Hunter Dale once had to follow Malachi Dupre during a vertical leaping exercise.

He’ll never forget that day at a Tulane football camp.

Dupre, now a rising freshman receiver at LSU, swatted every bracket on the testing pole. His biceps hit the lower portion of the brackets, and his fingers touched the top rung.

The force toppled the entire pole, which fell to the ground.

Camp officials picked up the pole, repositioned it, adjusted the brackets and looked at Dale.

“I didn’t know what to do,” said Dale, then a senior safety at John Curtis and Dupre’s teammate at the New Orleans-based school.

He jumped, of course. Dale will keep the results to himself.

The point: Dupre can jump awfully high.

LSU fans got their first real glimpse of the spectacle-wearing wideout Saturday in the loss against Mississippi State — at least those 10,000 or so fans who stuck around to the end.

Dupre had four catches for 120 yards and two touchdowns. He became the first true freshman to have that many receiving yards with at least two scores in a single game.

As a true freshman, Dupre is not allowed to speak with reporters.

“He made a tremendous splash,” fellow receiver Travin Dural said.

The 6-foot-3, 187-pounder broke from his freshman slumber, rebounding from an injury-plagued August with an impressive outing.

Dupre finally figures to be fully healthy and in the mix at receiver as No. 17 LSU (3-1) hosts New Mexico State (2-2) on Saturday (6:30 p.m., SEC Network).

It only took a month for this highly touted athlete to factor into a significant part of the game plan. That seems like an eternity for a former five-star prospect ranked in the top three at his position last recruiting season.

Injuries stymied Dupre early this season. He missed much of preseason camp and didn’t make the trip to the season opening game against Wisconsin in Houston.

Dupre was sidelined by a lingering hamstring injury from high school and a tweaked ankle, Dural said. He played insignificant roles in the next two games — big wins over Sam Houston State and Louisiana-Monroe — by entering after the game had been decided.

Fans were getting antsy. Where was the star receiver who was expected to help replace the departed duo of Odell Beckham Jr. and Jarvis Landry?

During coach Les Miles’ radio show last week, a frustrated caller began by saying, “Am I missing something? Malachi Dupre only comes in in the fourth quarter!”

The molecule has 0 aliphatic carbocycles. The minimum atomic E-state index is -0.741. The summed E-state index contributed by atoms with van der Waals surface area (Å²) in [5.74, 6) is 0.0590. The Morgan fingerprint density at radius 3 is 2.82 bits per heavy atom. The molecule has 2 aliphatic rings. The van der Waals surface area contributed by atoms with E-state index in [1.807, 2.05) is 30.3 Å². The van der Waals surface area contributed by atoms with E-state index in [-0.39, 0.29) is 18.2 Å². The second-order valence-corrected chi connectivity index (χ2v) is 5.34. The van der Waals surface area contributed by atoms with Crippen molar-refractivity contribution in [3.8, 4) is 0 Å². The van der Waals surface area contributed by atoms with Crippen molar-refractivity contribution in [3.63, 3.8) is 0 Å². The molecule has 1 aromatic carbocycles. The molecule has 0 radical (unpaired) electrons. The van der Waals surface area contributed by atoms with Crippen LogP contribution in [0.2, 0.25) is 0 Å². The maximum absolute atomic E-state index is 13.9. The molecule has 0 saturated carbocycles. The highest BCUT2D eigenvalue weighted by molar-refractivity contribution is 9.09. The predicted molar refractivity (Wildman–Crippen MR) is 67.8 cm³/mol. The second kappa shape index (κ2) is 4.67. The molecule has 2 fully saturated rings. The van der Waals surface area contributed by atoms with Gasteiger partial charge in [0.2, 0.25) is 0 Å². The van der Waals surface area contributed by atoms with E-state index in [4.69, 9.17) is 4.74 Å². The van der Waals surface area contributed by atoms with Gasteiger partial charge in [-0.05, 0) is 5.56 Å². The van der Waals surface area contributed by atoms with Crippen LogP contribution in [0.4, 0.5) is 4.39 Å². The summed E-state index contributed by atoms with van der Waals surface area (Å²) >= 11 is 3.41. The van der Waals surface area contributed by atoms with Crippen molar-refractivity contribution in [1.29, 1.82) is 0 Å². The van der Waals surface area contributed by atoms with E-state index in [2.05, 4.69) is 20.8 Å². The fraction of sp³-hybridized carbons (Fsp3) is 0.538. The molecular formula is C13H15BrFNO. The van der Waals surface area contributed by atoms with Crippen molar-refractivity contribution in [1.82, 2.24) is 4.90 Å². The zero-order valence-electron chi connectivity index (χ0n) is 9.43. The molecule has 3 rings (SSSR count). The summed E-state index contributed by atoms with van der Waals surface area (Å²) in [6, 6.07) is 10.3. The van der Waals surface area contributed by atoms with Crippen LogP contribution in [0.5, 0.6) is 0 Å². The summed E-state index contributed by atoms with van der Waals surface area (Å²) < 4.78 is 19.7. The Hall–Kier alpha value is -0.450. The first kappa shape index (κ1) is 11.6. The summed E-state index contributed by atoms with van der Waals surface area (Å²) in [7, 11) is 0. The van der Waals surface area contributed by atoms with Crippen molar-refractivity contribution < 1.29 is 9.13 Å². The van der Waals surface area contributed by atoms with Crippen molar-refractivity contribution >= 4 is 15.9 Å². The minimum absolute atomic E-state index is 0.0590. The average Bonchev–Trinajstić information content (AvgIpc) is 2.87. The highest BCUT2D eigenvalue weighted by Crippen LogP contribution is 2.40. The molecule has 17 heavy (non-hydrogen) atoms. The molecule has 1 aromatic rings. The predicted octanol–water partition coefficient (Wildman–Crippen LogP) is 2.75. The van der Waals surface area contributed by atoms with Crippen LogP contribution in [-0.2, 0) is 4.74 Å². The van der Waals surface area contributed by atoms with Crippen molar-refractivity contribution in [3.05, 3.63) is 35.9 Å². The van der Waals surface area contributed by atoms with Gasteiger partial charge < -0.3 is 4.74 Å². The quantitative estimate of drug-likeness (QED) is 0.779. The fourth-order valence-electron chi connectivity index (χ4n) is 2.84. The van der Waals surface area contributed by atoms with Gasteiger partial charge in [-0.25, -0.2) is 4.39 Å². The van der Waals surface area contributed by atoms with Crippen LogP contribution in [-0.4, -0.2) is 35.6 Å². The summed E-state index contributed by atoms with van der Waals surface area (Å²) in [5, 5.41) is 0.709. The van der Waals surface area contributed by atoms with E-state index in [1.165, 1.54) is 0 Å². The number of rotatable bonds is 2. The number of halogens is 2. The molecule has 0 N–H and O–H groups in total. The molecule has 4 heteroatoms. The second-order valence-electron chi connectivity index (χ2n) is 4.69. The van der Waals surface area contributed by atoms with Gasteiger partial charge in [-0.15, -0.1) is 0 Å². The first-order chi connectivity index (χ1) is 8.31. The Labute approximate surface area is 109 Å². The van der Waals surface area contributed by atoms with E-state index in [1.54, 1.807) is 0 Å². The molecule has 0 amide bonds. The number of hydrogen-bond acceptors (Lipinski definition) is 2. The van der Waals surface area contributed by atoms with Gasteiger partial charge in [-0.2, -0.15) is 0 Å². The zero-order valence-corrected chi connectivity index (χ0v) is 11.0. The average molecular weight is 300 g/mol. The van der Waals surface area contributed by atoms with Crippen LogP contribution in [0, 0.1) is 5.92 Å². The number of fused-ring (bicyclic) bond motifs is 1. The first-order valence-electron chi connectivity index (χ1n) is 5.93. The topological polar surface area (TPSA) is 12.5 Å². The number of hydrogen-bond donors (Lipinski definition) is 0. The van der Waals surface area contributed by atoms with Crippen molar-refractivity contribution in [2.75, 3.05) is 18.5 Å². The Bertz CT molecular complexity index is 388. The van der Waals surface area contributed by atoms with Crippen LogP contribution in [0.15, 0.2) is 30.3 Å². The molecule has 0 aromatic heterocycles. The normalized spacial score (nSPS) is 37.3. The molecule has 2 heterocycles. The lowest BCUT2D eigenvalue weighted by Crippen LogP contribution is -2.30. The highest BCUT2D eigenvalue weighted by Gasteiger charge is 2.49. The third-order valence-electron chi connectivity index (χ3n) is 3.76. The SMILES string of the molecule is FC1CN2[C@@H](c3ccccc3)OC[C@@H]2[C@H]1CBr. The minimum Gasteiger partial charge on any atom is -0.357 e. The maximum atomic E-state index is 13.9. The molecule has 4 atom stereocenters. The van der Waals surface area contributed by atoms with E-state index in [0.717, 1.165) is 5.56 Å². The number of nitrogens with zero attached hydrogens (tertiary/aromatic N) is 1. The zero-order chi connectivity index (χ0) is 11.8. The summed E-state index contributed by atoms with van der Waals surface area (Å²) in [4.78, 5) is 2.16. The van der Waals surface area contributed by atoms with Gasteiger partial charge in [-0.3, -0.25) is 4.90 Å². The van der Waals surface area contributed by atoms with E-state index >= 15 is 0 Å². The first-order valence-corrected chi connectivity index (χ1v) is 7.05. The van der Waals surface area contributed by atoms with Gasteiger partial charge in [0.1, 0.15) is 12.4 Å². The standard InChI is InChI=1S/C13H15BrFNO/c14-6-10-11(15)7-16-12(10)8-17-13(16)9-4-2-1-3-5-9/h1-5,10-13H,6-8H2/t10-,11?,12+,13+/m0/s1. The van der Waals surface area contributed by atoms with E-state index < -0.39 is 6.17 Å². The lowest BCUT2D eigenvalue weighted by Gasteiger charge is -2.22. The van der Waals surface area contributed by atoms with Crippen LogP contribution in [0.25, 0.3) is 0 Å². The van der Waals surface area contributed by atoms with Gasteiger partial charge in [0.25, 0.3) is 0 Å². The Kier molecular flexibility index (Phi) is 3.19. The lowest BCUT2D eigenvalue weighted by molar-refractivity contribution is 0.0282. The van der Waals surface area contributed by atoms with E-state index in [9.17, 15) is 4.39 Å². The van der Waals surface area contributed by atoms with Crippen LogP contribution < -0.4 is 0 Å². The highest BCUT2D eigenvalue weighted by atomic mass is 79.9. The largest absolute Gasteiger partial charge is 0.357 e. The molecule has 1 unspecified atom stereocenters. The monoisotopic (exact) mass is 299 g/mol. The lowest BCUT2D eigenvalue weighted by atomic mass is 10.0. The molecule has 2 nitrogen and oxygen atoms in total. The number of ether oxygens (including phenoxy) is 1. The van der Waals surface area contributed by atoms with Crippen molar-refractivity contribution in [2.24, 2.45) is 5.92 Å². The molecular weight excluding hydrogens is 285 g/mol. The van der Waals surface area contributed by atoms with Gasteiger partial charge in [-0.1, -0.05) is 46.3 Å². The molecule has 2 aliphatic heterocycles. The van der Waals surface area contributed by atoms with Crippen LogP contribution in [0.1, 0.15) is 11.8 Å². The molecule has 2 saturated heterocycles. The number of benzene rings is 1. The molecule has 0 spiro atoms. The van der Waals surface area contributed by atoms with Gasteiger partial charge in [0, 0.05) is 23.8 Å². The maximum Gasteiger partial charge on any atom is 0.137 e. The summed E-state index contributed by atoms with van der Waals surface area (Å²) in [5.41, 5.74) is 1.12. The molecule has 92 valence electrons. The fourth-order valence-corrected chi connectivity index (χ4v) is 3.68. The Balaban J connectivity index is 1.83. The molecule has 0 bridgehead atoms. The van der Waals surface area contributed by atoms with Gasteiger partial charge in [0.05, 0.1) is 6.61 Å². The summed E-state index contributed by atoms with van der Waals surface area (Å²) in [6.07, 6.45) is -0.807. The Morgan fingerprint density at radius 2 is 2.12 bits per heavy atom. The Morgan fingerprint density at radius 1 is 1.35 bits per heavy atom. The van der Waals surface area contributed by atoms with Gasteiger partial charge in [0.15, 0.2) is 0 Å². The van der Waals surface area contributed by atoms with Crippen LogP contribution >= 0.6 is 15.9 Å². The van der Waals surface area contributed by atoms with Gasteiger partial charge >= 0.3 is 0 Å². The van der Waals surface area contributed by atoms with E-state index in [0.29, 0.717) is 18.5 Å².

Miles flatly said, “Nope, you got it.”

“I’d have been depressed if I were him,” Dural said. “He stayed focused.”

Dupre was fully healthy for the first time last week, Dural said. It’s no wonder he’s slowly moved up LSU’s depth chart at receiver. He headed into the Sam Houston State game in the fourth spot. He’s now No. 2 at the “X” receiver position behind fellow freshman Trey Quinn, after leapfrogging AveryPeterson and QuantaviusLeslie.

With his breakout game against Mississippi State, Dupre has surged into second place in receiving yards (143) and touchdowns (three) and is third on the team with six catches.

All three of his touchdowns have come from freshman quarterback Brandon Harris. Two of the three were highlight reel grabs where Dupre showed off his talked-about length.

Against Sam Houston State, Harris’ pass appeared just outside of his reach. But Dupre made a stunning lunge at the ball while staying on his feet. The ball his hit his fingertips, and he reeled it in.

Against Mississippi State, Harris threw a planned jump ball to Dupre. He out-jumped the cornerback by several inches to catch the pass.

“I watched it a good bit. I’d say about 10 times,” Dural said.

Said cornerback Tre’Davious White: “Any time a guy has a 40-inch vertical, it’s tough to go at him on vertical routes.”

Dupre’s vertical jump is actually 43 inches.

How does that stack up? At the NBA combine in Chicago this past year, the best mark was 43.50 inches.

Former Memphis basketball player D.J. Stephens had a vertical leap of 46 inches last year, the highest ever recorded by the NBA.

Dupre can easily dunk a basketball.

“He’d do that all of the time,” Dale said.

Dale used to work out with Dupre in the weight room at John Curtis. He stuck out there, too.

“When he’d squad,” Dale said, “his butt touches his heels.”